What Is My Business Worth?
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There are several reasons to want to know the value of your company. Below is a summary of an article written on business value by Andrew Cagnetta, one of our business valuation experts.
Business valuation is an art not a science. Valuations are subject to the appraiser's judgment, skill and quality of methodology. There are several standards of value for businesses, i.e., different values.
Fair Market Value - The True Market place: The price at which the property would change hands between a willing buyer and a willing seller when the former is not under any compulsion to buy and the latter is not under any compulsion to sell, both parties having reasonable knowledge of the relevant facts.
Intrinsic Value - Stock values that investors would consider
Fair Value - Legal standards to value. Often used in divorce
Investment Value or Strategic Value - The value to specific buyers. Could exceed fair market value.
1. Asset Approach: Values the assets of your business minus the liabilities. Some of the methods in this approach are book value, excess earnings method, asset accumulation method to name a few. However these values usually mean very little to the market value of most operating businesses. For the most part the asset approach does not properly represent the value of an ongoing business that has positive earnings.
2. The Market Approach: Simply defined, it is much like a real estate comparable method. Like businesses in size and industry sell for similar valuations. There is the guideline publicly traded company method or the merger and acquired company method (private sale databases). There are many databases we can research to find multiples of gross sales and earnings to compare to your business. This method can be very reliable in most cases and is a strong indicator of value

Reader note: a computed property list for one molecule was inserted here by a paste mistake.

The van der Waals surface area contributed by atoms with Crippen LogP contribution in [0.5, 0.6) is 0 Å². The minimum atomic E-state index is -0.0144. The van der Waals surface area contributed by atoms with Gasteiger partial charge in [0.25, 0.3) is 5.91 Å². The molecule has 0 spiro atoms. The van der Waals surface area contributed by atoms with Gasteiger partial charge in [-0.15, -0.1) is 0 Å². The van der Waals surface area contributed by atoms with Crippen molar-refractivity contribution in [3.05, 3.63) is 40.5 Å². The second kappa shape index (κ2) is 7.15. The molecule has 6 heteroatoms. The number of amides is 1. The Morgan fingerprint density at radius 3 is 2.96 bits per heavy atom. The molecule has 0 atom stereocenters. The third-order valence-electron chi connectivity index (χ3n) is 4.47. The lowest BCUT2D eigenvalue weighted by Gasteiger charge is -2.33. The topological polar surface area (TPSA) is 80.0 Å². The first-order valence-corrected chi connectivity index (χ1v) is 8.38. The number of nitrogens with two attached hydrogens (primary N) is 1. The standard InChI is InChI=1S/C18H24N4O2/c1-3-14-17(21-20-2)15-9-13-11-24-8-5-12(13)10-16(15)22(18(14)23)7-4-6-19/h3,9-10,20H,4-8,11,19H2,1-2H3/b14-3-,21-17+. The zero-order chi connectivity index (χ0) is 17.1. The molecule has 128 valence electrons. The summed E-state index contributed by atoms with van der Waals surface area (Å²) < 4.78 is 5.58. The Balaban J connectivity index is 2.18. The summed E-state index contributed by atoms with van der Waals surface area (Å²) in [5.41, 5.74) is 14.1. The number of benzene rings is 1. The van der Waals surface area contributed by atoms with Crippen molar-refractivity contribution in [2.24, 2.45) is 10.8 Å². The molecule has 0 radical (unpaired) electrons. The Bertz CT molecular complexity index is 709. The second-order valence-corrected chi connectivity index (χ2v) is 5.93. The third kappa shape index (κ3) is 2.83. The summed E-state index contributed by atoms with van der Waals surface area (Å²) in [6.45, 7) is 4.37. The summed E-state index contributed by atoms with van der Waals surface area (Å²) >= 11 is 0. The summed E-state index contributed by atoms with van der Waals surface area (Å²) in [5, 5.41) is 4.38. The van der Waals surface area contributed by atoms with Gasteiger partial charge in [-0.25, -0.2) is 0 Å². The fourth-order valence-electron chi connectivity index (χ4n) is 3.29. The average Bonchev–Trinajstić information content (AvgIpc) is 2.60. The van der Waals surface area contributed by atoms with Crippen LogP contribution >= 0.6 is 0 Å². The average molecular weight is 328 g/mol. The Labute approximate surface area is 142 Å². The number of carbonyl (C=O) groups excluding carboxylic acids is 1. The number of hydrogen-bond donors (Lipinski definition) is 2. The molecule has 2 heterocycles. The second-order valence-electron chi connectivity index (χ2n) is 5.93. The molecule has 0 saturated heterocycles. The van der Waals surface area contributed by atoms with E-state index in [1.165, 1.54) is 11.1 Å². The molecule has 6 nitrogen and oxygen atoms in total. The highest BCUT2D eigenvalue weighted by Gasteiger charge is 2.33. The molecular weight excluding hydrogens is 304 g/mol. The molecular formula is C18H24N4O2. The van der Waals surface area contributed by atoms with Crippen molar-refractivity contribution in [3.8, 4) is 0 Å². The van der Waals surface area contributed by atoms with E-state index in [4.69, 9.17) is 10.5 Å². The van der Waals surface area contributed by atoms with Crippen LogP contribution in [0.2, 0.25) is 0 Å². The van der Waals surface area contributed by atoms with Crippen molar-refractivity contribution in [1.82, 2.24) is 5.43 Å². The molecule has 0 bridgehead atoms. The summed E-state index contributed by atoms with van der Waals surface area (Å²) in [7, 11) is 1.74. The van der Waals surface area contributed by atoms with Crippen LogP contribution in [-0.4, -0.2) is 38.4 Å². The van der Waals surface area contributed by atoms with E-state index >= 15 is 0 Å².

3. The Income Approach: Your business is worth the present value of the income stream it will bring to an investor. There are several complicated methods including the discounted future earnings method as well as several capitalization methods. This approach is also a strong indicator of what a business with positive income is worth. These methods rely on future projections and growth rates to decide what the business may be worth. If that is true then why do most people multiply or capitalize historical earnings to arrive at a value? Because the assumption is the buyer will maintain the current income levels and they are a reasonable indication of future earnings.
How to value a business?
There are Three Generally Accepted Approaches to Valuing a Company:
First we must discuss what you want to multiply? Net income? EBITDA? Owner's benefit? In small business sales (businesses earning less than 1 million dollars), we use owner's benefit. Owner's benefit equals the net income, plus depreciation, interest, and the owner's salary and fringe benefits. In other words, all the income available to ONE owner if the company was debt free. EBITDA is used by larger businesses and includes normalized salary and benefit package for an executive to operate your business.
What Is The Multiple?
The multiples of owner benefits can run from less than one to about three. If your company is larger and your EBITDA is near or above one million, the multiples can run from four to six. Is this set in stone? NO! How do you know which multiple would be used for your business? Well, the multiple will rise along with the size, quality, and verifiability of your owner's benefit. Bad books, dim future, negative growth, and little profits equal a low multiple. Excellent books, bright future, excellent growth you will garner a high multiple.
Okay, Now The Multiples.
Multiples of Your Past Earnings
For a free consultation call, text, or email Christopher B. Scully at Transworld Business Advisors
(904) 993-2908 or email Chrisbscully@tworld.com